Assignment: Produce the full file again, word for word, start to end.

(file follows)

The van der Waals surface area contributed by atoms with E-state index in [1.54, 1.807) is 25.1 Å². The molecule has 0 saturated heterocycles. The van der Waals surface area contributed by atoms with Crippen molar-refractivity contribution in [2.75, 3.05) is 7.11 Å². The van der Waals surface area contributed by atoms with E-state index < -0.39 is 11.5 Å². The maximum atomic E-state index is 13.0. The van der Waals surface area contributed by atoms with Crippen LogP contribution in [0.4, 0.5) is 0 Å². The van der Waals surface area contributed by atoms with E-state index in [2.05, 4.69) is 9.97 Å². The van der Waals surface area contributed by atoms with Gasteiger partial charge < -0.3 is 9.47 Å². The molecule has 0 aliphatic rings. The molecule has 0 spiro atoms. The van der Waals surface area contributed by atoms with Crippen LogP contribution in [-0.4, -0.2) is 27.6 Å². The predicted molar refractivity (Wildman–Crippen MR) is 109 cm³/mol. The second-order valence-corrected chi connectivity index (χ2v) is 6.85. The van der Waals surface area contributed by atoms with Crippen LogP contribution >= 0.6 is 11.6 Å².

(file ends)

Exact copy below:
The van der Waals surface area contributed by atoms with E-state index in [1.54, 1.807) is 25.1 Å². The molecule has 0 saturated heterocycles. The van der Waals surface area contributed by atoms with Crippen molar-refractivity contribution in [2.75, 3.05) is 7.11 Å². The van der Waals surface area contributed by atoms with E-state index < -0.39 is 11.5 Å². The maximum atomic E-state index is 13.0. The van der Waals surface area contributed by atoms with Crippen LogP contribution in [0.4, 0.5) is 0 Å². The van der Waals surface area contributed by atoms with E-state index in [2.05, 4.69) is 9.97 Å². The van der Waals surface area contributed by atoms with Gasteiger partial charge < -0.3 is 9.47 Å². The molecule has 0 aliphatic rings. The molecule has 0 spiro atoms. The van der Waals surface area contributed by atoms with Crippen LogP contribution in [-0.4, -0.2) is 27.6 Å². The predicted molar refractivity (Wildman–Crippen MR) is 109 cm³/mol. The second-order valence-corrected chi connectivity index (χ2v) is 6.85. The van der Waals surface area contributed by atoms with Crippen LogP contribution >= 0.6 is 11.6 Å².